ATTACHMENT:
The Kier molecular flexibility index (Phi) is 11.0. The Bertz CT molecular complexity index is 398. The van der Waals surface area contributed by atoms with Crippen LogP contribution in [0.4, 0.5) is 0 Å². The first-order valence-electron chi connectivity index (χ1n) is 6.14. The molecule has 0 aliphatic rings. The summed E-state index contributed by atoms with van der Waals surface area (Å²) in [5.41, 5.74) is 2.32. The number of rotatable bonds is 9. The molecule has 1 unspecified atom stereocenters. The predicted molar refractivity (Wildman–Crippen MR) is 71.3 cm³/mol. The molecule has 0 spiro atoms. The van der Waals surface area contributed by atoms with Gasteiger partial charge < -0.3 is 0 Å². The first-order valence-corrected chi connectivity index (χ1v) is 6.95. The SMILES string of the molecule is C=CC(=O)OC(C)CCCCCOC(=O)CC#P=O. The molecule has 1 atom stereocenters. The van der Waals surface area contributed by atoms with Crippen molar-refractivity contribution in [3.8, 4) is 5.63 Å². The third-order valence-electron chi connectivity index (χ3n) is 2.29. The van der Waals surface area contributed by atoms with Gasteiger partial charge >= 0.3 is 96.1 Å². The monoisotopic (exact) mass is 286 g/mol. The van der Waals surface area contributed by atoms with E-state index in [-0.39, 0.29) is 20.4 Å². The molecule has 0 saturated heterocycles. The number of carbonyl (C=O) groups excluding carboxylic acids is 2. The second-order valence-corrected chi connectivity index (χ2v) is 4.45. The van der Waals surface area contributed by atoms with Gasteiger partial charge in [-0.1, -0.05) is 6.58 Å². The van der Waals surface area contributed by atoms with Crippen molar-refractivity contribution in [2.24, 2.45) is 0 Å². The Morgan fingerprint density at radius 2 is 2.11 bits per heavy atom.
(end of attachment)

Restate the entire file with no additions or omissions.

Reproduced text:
The Kier molecular flexibility index (Phi) is 11.0. The Bertz CT molecular complexity index is 398. The van der Waals surface area contributed by atoms with Crippen LogP contribution in [0.4, 0.5) is 0 Å². The first-order valence-electron chi connectivity index (χ1n) is 6.14. The molecule has 0 aliphatic rings. The summed E-state index contributed by atoms with van der Waals surface area (Å²) in [5.41, 5.74) is 2.32. The number of rotatable bonds is 9. The molecule has 1 unspecified atom stereocenters. The predicted molar refractivity (Wildman–Crippen MR) is 71.3 cm³/mol. The molecule has 0 spiro atoms. The van der Waals surface area contributed by atoms with Gasteiger partial charge < -0.3 is 0 Å². The first-order valence-corrected chi connectivity index (χ1v) is 6.95. The SMILES string of the molecule is C=CC(=O)OC(C)CCCCCOC(=O)CC#P=O. The molecule has 1 atom stereocenters. The van der Waals surface area contributed by atoms with Crippen molar-refractivity contribution in [3.8, 4) is 5.63 Å². The third-order valence-electron chi connectivity index (χ3n) is 2.29. The van der Waals surface area contributed by atoms with Gasteiger partial charge >= 0.3 is 96.1 Å². The monoisotopic (exact) mass is 286 g/mol. The van der Waals surface area contributed by atoms with E-state index in [-0.39, 0.29) is 20.4 Å². The molecule has 0 saturated heterocycles. The number of carbonyl (C=O) groups excluding carboxylic acids is 2. The second-order valence-corrected chi connectivity index (χ2v) is 4.45. The van der Waals surface area contributed by atoms with Gasteiger partial charge in [-0.1, -0.05) is 6.58 Å². The van der Waals surface area contributed by atoms with Crippen molar-refractivity contribution in [2.24, 2.45) is 0 Å². The Morgan fingerprint density at radius 2 is 2.11 bits per heavy atom.